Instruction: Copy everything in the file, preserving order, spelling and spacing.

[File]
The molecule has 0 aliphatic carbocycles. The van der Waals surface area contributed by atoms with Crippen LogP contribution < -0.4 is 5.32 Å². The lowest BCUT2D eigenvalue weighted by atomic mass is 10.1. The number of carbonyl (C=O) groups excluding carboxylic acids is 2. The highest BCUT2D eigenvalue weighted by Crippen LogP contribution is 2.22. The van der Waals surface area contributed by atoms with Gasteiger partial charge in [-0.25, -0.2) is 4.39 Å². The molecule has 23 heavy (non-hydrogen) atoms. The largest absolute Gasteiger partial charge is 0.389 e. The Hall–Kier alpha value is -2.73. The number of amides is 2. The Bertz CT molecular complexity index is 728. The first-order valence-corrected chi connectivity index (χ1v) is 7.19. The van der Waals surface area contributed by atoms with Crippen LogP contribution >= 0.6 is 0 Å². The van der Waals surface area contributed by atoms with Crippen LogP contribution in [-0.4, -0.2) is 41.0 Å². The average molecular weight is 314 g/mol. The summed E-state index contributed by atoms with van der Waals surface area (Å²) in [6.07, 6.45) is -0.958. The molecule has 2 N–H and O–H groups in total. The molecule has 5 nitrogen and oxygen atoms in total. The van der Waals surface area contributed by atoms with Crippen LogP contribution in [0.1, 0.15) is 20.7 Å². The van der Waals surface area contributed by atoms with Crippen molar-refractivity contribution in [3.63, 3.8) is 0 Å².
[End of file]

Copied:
The molecule has 0 aliphatic carbocycles. The van der Waals surface area contributed by atoms with Crippen LogP contribution < -0.4 is 5.32 Å². The lowest BCUT2D eigenvalue weighted by atomic mass is 10.1. The number of carbonyl (C=O) groups excluding carboxylic acids is 2. The highest BCUT2D eigenvalue weighted by Crippen LogP contribution is 2.22. The van der Waals surface area contributed by atoms with Gasteiger partial charge in [-0.25, -0.2) is 4.39 Å². The molecule has 23 heavy (non-hydrogen) atoms. The largest absolute Gasteiger partial charge is 0.389 e. The Hall–Kier alpha value is -2.73. The number of amides is 2. The Bertz CT molecular complexity index is 728. The first-order valence-corrected chi connectivity index (χ1v) is 7.19. The van der Waals surface area contributed by atoms with Crippen LogP contribution >= 0.6 is 0 Å². The van der Waals surface area contributed by atoms with Crippen LogP contribution in [-0.4, -0.2) is 41.0 Å². The average molecular weight is 314 g/mol. The summed E-state index contributed by atoms with van der Waals surface area (Å²) in [6.07, 6.45) is -0.958. The molecule has 2 N–H and O–H groups in total. The molecule has 5 nitrogen and oxygen atoms in total. The van der Waals surface area contributed by atoms with Crippen LogP contribution in [0.1, 0.15) is 20.7 Å². The van der Waals surface area contributed by atoms with Crippen molar-refractivity contribution in [3.63, 3.8) is 0 Å².